What is there to say about the performances?  Bruce Fucking Willis.  The end.  Bruce Willis is so amazing in this movie that I find it difficult to put it into words.  He plays the everyman very well; almost as well as he plays the badass.  He seems just as comfortable with a wry comment as he does with an SMG.  Alan Rickman could also be well-served with having his middle name replaced with “fucking.”  He’s exactly the badass villain to counter the badass hero that is John McClane.  He’s charming and intimidating, sometimes simultaneously.  Bonnie Bedelia wasn’t the biggest part of the movie, but I found that what she did had some resonance.  She seemed like exactly the kind of tough chick that would attract a John McClane, while also being the kind that wouldn’t put up with his shit, and also exactly the kind that would eventually get divorced from a John McClane.  Reginald VelJohnson is also very likeable in this movie as the one member of the LAPD with a heart and a brain.  They also had two fantastic douche nozzle performances in this movie from Hart Bochner as Harry Ellis, the douche druggie who’s scheming on McClane’s lady, and William Atherton as the piece of shit reporter who doesn’t understand where to draw lines when involving people’s families into stories.  I had prior history with Atherton as I already hated him so much from his time in Ghostbusters, but I think Bochner might actually take the douche crown from him in this movie.  I was very surprised when anyone in that office was at all a.) surprised that his scheme would eventually get him killed and b.) saddened when he died.  My reaction would probably be more along the lines of, “Yeah, well that’ll happen, I suppose.”

I’m well aware of the fact that there is no point in reviewing a movie like Die Hard.  Everyone has had more than ample time to find out that this movie is awesome.  I really only chose to review it as a Christmas present to myself.  The story isn’t the most spectacular thing ever, but it’s probably upper echelon when compared to typical action movies, and there’s not a lot more satisfying than being able to relate to the hero of your movie because he’s just a regular guy, but then choosing not to pay attention to the fact that you would be nowhere near as awesome if you were in the same situations.  Great movie.  Watch it.  Own it.  Merry Christmas.  Die Hard gets “You throw quite a party” out of “It’s gonna need a paint job and a shit load of screen doors.”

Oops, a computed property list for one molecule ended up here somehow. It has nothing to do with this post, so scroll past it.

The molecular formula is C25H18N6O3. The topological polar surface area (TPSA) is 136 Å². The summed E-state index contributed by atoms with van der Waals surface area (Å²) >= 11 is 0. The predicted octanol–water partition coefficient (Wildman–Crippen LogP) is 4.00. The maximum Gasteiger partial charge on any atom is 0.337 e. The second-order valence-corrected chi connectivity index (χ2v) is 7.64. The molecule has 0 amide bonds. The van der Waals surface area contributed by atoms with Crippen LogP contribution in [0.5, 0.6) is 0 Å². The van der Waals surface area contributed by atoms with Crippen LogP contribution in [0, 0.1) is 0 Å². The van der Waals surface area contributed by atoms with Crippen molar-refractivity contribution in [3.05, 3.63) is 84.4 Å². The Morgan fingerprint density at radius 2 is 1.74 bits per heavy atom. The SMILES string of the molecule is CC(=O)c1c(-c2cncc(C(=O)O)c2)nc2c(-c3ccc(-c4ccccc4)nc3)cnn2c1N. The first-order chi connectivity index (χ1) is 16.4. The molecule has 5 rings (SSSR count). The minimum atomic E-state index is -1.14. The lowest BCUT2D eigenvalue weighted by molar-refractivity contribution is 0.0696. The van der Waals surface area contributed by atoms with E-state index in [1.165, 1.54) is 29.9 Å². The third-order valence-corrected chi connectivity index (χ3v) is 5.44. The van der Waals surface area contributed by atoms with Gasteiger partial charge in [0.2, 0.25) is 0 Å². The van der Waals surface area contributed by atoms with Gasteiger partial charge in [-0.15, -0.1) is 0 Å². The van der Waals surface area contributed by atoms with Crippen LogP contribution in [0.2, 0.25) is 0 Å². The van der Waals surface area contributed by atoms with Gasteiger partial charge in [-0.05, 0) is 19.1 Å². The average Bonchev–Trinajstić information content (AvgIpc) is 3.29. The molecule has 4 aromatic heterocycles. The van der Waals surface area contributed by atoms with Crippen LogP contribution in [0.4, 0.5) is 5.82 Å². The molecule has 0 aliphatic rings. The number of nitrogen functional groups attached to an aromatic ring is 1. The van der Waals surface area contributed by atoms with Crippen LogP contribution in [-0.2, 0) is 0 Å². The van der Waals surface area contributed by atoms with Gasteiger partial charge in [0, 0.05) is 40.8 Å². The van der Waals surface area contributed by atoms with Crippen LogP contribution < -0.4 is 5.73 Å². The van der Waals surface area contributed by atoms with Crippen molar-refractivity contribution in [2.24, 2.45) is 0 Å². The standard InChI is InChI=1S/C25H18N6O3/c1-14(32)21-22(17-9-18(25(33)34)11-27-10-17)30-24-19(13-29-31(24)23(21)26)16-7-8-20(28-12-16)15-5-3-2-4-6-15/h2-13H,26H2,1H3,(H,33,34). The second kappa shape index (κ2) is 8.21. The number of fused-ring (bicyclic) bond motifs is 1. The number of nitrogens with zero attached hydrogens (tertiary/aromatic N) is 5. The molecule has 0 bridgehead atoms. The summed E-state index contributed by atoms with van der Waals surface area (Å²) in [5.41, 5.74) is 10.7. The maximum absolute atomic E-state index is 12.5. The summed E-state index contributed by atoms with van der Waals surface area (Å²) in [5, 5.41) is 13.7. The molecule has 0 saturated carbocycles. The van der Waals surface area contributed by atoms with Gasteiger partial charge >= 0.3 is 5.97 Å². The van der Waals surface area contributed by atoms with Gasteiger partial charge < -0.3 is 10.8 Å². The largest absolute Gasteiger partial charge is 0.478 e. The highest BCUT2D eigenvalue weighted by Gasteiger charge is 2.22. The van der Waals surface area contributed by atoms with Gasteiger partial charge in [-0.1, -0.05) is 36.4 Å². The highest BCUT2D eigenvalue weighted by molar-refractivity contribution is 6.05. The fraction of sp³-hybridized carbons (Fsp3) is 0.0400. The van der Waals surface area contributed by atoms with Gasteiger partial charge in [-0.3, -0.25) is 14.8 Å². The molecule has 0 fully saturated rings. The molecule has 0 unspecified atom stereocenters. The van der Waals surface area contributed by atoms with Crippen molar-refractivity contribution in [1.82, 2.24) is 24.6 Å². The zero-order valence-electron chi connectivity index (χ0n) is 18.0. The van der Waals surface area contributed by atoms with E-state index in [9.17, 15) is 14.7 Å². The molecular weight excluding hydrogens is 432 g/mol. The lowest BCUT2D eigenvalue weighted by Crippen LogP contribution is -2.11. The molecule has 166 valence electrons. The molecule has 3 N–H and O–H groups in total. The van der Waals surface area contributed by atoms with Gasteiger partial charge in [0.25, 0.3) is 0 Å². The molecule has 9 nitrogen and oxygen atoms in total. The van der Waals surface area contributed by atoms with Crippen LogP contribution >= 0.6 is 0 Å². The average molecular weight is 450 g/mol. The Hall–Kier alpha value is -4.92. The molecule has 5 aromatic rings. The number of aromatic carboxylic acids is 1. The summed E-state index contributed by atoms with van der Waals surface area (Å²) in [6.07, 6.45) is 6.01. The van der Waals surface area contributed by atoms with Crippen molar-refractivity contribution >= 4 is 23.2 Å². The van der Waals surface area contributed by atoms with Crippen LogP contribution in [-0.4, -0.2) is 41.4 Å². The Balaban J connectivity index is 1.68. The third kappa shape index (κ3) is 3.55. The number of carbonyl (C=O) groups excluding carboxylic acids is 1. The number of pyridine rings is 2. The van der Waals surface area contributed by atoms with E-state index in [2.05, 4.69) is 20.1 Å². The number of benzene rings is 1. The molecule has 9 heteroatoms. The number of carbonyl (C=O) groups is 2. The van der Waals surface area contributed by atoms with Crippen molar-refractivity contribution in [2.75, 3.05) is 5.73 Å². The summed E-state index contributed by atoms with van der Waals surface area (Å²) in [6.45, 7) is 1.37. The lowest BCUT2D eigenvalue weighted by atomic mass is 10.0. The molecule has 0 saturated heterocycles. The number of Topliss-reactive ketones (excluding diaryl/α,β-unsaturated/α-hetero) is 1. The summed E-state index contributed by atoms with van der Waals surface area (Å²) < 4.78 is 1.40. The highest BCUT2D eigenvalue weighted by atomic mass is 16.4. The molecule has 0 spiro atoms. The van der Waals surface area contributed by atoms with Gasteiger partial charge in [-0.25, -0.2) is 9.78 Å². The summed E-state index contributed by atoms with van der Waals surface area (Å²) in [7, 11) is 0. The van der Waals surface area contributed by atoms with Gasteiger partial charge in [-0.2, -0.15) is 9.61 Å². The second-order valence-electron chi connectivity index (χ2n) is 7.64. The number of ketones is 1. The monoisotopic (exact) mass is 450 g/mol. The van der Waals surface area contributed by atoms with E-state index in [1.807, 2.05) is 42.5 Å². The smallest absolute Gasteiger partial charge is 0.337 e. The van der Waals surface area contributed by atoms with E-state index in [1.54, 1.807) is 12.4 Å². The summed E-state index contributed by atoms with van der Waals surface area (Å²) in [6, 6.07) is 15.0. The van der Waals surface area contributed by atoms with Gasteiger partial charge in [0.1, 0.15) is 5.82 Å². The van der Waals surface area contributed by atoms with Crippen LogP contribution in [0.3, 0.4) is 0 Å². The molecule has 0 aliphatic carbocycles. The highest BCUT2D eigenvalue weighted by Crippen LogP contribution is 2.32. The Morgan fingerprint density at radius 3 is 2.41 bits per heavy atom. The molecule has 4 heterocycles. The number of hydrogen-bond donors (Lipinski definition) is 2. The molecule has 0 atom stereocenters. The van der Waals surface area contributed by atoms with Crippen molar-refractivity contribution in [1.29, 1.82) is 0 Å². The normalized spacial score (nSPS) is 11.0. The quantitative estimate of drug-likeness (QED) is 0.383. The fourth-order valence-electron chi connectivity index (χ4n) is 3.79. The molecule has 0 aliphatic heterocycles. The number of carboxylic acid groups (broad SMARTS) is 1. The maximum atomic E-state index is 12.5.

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Ghostbusters (1984)


When Someone Asks You if You’re a God, You Say “Yes”

Allow me to pose a query to you.  Assume, for a moment, that you are in the area in which you live.  Suddenly, you notice that something rather peculiar is happening there.  You have only your cell phone with you and 1% left on the battery life; time only to make one call.  Given all of this information that I have given you, to which group of people will your call be most efficient?  Today’s movie!  A lot of my movie reviews happen at the behest of someone else; either through requests or simply my thoughts about which movie could I most make fun of to entertain the people that read these.  Today’s movie was at my own behest.  What caused me to behest myself was a video playing on one of the TV’s at my job.  I was only able to see bits and pieces, and was able to hear none of it.  And since I love this movie, I needed to watch it.  That movie is Ghostbusters, written by Dan Aykroyd and Harold Ramis, directed by Ivan Reitman, and starring Bill Murray, Dan Aykroyd, Harold Ramis, Ernie Hudson, Sigourney Weaver, Rick Moranis, Annie Potts, Slavitza Jovan, William Atherton, David Margulies, Alice Drummond, Steven Tash, Jennifer Runyon, Rhoda Gemignani, and Michael Ensign.